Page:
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  Consumer unfriendly

Pretty much obstructed: headlights on the old Smart

There has always been something like this, but lately the trend has intensified. An example could be the replacement of a car battery. Usually the doesn't break in front of the store, where new ones are sold. But after all, with the jump start help of our neighbor we made it by then. I took the appropriate tools with me, removed the old battery and installed the new one. Ready.

Not only was the old battery properly disposed of right away, but there was also a discount on the purchase price. But please do not imitate it, or at least only after extensive information. Why? Because changing batteries can be problematic. There are vehicles where the radio code has to be re-entered and others where the on-board electrical system control unit has to be re-encoded.

What are the consequences? With so many difficulties that can be expected from replacing the battery, you possibly never even think about doing it yourself, as easy it would be. Since you have to go to the workshop/shop anyway, have their battery installed right away, which is usually a bit more expensive, plus labor costs. So it could be that certain manufacturing methods have deliberate consequences.

We come to lighting, where we do not necessarily want to go out from such deliberate consequences, but rather unfavorable cooperation between different groups of designers, to the detriment of the consumer. There is the Smart from the first series, where swapping a light bulb turns into an adventure. Something like this requires the removal of the bumper and light unit in the Renault Modus, for example. Including a readjustment of the light, the price can be around ten times as high.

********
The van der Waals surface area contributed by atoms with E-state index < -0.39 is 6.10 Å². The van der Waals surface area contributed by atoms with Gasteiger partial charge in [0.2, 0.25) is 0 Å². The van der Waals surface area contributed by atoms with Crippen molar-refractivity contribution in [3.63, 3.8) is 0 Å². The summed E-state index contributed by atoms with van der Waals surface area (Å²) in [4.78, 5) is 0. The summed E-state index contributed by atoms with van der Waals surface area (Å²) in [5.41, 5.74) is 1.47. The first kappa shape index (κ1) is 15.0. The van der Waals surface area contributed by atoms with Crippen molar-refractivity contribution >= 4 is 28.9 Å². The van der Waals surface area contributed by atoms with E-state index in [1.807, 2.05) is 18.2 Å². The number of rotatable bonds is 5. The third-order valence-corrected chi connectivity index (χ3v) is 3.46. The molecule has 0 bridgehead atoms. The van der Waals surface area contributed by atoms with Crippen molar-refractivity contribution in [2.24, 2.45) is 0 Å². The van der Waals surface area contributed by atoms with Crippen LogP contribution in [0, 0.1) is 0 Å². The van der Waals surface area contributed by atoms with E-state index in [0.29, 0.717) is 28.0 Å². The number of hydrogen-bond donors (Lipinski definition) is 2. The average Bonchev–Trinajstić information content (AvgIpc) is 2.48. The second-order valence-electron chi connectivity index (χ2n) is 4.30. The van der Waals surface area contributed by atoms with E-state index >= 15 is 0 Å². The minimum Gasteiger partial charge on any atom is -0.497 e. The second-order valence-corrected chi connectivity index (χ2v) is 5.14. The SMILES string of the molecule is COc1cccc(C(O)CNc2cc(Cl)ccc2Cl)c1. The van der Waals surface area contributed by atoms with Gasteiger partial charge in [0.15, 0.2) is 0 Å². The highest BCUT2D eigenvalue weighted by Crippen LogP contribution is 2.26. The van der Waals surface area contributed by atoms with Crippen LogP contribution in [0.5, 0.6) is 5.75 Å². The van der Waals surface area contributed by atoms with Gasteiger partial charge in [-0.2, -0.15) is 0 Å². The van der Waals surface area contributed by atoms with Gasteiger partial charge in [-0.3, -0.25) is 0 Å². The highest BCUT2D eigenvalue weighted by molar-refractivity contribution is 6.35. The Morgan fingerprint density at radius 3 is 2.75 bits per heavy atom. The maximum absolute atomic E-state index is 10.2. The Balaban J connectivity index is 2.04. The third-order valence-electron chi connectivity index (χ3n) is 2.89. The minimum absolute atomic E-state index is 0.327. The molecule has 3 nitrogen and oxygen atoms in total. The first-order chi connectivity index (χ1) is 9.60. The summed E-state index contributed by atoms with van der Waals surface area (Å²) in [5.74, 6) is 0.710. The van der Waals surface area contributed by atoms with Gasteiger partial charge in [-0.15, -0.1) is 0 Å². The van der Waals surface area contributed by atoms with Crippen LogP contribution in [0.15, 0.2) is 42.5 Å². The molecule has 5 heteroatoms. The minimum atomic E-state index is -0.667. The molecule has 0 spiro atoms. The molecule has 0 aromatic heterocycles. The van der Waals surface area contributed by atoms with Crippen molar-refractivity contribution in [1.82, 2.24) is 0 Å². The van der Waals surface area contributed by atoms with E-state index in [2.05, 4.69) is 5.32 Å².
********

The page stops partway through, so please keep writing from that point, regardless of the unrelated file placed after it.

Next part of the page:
After all, the EU has put a stop to this goings-on, but which is obviously due to the growing lack of constructed space. In the meantime, lamps on new vehicles have to be exchangeable by laypeople with the help of the tools available in the car and the operating instructions, so that one can be sure that something like this is possible at any time.

But that doesn't mean the end of all anger. Manufacturers with factories far away from Europe in particular tend to combine parts into modules for the supply of spare parts. For example, the small servomotor for the height of a headlight can sometimes not be exchanged individually, but the complete light unit must be purchased, at perhaps twenty times the price.

It's stupid that you can't take something like that into account when buying a car, not even experts. You could go to the warehouse clerk and query individual items, but who knows what will break and how the parts are then connected to one another. A good, but not a technical in regard to light example, is the forced replacement of front wheel bearings in connection with brake discs, of course for both sides at the same time.

Back to lighting with a curious example at the end. The headlights have now become a larger part of the body. It is therefore possible that there is no defect in the lighting system at all, but only the plastic cover is scratched or it no longer seals reliably at this point. In this case, too, there is a risk of the complete replacement of the lighting unit.

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